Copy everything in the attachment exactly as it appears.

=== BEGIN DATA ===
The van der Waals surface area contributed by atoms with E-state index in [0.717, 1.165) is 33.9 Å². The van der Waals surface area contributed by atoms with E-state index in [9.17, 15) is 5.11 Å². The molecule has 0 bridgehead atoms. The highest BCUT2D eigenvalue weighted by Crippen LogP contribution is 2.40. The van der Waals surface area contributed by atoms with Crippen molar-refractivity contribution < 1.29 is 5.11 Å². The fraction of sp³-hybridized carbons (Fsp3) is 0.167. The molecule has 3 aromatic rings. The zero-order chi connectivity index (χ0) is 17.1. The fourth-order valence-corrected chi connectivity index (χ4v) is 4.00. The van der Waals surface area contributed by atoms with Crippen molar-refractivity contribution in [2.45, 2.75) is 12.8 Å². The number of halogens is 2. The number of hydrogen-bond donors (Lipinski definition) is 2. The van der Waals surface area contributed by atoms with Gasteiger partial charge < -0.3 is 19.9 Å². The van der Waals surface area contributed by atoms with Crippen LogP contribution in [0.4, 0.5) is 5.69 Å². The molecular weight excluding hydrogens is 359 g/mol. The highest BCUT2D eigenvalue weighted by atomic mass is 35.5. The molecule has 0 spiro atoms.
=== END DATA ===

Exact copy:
The van der Waals surface area contributed by atoms with E-state index in [0.717, 1.165) is 33.9 Å². The van der Waals surface area contributed by atoms with E-state index in [9.17, 15) is 5.11 Å². The molecule has 0 bridgehead atoms. The highest BCUT2D eigenvalue weighted by Crippen LogP contribution is 2.40. The van der Waals surface area contributed by atoms with Crippen molar-refractivity contribution < 1.29 is 5.11 Å². The fraction of sp³-hybridized carbons (Fsp3) is 0.167. The molecule has 3 aromatic rings. The zero-order chi connectivity index (χ0) is 17.1. The fourth-order valence-corrected chi connectivity index (χ4v) is 4.00. The van der Waals surface area contributed by atoms with Crippen molar-refractivity contribution in [2.45, 2.75) is 12.8 Å². The number of halogens is 2. The number of hydrogen-bond donors (Lipinski definition) is 2. The van der Waals surface area contributed by atoms with Gasteiger partial charge < -0.3 is 19.9 Å². The van der Waals surface area contributed by atoms with Crippen LogP contribution in [0.4, 0.5) is 5.69 Å². The molecular weight excluding hydrogens is 359 g/mol. The highest BCUT2D eigenvalue weighted by atomic mass is 35.5. The molecule has 0 spiro atoms.